Good morning. Here’s your Tuesday heads-up.
– Stock markets were off a little in the US and a lot in some European markets as the geopolitical risk surrounding the increased pressure on Russia over Ukraine was top of mind for traders across many markets overnight. Gold was up a little also but Nymex Crude really surged as tensions rose.
– It’s all a natural reaction to increased uncertainty after the long period of low volatility. But leaving aside the move in oil, it’s all very orderly at the moment. It seems that traders are alert but not alarmed.
– So at the close, the Dow was down 48 points for a loss of 0.28% to 17,052, the Nasdaq was 0.16% lower at 4,425 and the S&P 500 lost just 4 points after being down 12 at one stage to end 0.21% lower at 1,974.
– In Europe, German PPI showed that year-on-year prices fell 0.7% as expected but the primary focus was to the East and the implications of the MH17 downing. Britain is out seeking a strong rebuke and sanctions of Russia but with 30% of its natural gas sourced in Russia, Germany has said it’s too soon for blanket sanctions. It’s a test for the EU and there is a big meeting tonight.
– At the close in Europe however, the DAX fell 1.11% to 9,612, the CAC fell 0.70% to 4,305 while the FTSE was 0.32% lower at 6,728. In Milan, stocks tanked 1.48% while Spanish stocks dropped 0.48%.
– Locally, the ASX looks set to open lower and even though September SPI 200 Futures were only off 4 points at 5,495, the risk is of further selling of the miners and the banks today.
– On Bond markets, the bid tone persists as a result of the geopolitical tensions and no doubt because of the potential economic disruption any escalation of tensions or sanctions on Russia will have on economic growth – especially in Europe.
– German 10-year Bunds closed down a point to 1.15% while Italian and Spanish bonds were 2 and 5 points lower respectively at 2.67% and 2.57% – go figure. In the US, 10-year Treasuries were down a point to 2.47% while Gilts closed unchanged at 2.57%.
– In Asia yesterday, with Japan out there was mild disquiet with the geopolitical tensions and stocks in Hong Kong and Shanghai traded lower. The Hang Seng closed down 0.29% to 15,216 while stocks in Shanghai were 0.25% lower at 2,054.
– On Currency markets, traders are pretty bored even if they have a slight USD bid tone. This morning the Aussie is a bit lower at 0.9370 while Euro sits at 1.3523. Sterling sits at 1.7074. Watch USDJPY though – if it heads down through 101 we’ll know something is up.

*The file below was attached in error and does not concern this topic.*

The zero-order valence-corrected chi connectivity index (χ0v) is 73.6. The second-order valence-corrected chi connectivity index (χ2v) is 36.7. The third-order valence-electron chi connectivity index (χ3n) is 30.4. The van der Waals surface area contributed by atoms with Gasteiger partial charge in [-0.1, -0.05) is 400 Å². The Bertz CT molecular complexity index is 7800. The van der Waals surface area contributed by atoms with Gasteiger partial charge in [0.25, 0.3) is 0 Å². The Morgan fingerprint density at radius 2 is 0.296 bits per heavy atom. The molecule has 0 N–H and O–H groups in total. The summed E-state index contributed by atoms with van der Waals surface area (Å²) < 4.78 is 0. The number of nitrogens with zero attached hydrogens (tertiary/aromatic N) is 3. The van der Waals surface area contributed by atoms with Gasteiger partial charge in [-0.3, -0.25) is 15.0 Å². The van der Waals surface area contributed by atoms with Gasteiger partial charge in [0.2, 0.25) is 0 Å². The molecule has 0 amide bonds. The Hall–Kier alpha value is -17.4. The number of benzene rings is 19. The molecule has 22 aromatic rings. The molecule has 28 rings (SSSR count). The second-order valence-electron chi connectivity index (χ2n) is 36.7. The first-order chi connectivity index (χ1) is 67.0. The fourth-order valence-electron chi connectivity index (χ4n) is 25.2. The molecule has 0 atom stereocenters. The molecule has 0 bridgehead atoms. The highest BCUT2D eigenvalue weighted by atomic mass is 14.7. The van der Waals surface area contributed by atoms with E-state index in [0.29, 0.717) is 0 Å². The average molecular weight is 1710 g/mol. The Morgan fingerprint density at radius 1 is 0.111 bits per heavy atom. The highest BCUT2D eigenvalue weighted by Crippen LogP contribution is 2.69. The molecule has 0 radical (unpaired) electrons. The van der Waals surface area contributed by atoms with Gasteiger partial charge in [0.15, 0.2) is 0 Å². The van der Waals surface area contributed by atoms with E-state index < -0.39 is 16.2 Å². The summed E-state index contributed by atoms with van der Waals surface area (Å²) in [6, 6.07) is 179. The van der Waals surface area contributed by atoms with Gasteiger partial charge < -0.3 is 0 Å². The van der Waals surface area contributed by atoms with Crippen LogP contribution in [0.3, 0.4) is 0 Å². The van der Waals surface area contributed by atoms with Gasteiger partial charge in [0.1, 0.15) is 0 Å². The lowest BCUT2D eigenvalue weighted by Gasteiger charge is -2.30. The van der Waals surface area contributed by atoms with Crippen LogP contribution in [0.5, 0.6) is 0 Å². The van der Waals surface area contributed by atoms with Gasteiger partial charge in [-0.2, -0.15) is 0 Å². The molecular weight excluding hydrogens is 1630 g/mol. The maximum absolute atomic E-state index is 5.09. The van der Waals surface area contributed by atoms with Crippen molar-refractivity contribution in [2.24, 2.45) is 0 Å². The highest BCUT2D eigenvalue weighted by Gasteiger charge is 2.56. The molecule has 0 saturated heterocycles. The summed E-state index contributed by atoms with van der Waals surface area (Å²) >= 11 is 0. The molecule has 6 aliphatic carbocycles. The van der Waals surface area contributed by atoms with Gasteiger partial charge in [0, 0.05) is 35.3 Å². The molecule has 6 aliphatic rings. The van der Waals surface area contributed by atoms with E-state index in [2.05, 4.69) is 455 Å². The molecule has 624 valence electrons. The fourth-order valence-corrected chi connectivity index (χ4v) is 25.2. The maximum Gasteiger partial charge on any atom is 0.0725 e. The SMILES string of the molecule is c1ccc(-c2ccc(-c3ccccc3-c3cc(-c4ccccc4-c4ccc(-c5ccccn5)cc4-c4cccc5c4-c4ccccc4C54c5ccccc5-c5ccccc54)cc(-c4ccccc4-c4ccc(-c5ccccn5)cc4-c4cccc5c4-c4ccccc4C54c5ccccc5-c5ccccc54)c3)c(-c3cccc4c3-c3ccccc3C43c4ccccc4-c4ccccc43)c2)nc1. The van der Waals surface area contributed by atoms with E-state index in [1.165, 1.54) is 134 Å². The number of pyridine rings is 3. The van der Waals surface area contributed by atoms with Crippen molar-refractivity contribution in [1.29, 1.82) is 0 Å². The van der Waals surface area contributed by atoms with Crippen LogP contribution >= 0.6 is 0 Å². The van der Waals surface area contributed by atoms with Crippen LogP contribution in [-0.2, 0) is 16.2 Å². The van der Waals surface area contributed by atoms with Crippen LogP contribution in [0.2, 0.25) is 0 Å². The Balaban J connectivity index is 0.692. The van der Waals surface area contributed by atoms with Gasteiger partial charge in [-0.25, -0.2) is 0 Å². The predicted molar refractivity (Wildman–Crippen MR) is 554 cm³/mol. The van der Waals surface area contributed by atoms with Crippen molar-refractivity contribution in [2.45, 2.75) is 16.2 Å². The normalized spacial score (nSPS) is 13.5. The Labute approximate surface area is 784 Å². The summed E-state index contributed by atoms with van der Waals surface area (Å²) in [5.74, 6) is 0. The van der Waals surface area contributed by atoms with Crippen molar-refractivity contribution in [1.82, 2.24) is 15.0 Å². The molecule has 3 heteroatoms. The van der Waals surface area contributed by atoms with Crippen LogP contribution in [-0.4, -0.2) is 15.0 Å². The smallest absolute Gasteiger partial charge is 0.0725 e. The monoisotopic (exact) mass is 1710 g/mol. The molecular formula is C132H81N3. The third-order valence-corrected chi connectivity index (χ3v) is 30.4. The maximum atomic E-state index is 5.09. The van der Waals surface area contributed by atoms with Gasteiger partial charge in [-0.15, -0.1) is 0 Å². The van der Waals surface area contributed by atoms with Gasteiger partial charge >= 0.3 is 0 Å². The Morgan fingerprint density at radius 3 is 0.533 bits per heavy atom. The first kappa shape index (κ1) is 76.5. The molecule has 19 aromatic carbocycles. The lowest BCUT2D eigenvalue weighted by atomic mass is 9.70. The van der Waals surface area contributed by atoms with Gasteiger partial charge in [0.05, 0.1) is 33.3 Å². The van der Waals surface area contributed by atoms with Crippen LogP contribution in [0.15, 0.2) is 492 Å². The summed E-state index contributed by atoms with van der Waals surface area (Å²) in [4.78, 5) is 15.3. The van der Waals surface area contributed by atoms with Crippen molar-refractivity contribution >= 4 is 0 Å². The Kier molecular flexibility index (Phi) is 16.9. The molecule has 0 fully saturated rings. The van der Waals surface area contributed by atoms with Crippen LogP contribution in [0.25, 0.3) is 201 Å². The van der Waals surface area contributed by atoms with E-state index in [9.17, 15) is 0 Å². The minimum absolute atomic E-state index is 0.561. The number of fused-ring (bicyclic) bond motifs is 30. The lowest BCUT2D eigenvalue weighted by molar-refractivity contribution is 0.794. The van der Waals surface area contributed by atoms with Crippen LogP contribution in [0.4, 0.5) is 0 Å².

– On Commodity markets, the Iron Ore rally is so far proving as ephemeral as any hope of a Collingwood flag this year, with September futures down another 63 cents a tonne to $94.50. Newcastle Coal, on the other hand, was unchanged at $67.65 tonne.
– On Nymex, as noted above, the price of oil leapt higher with July Nymex light crude up by $1.46 Bbl to $104.58. Gold gained $4.50 to $1,313.40 and Silver settled at $20.91. Copper is at $3.19 lb and the Ags were at it again as Corn tanked another 1.95%. Wheat fell 0.42% while Soybeans were largely unchanged.
On the data front today, we get a speech from RBA governor Stevens at the Anika Foundation at 1pm. This speech has become one of his most important thematic speeches each year, so it is worth keeping an eye out for.
Elsewhere, RBA assistant governor Debelle is speaking and the Chinese and Japanese leading indices are out. Tonight there is not much in Europe save for the EU meeting on Russia and Ukraine but in the US we get the mega-important CPI data for June along with home sales data, Richmond Fed manufacturing survey and the Redbook index.
And now from CMC Markets’ Ric Spooner is today’s Stock of the Day
After rallying 15% from its mid-June low, Rio’s chart began to display signs of weakness last week as the spot iron ore price softened. This sign of weakness came in the form of an “Island Reversal” pattern in which Thursday’s candle was isolated by price gaps on either side of it.
The latest trend looks to have taken the form of a 5-swing advance. This suggests that if price breaks below the old high labelled “3” as well as the 200-day moving average, then Rio may correct the recent rally before it moves higher again.
Ric Spooner, chief market analyst, CMC Markets
You can follow Ric on Twitter @ricspooner_CMC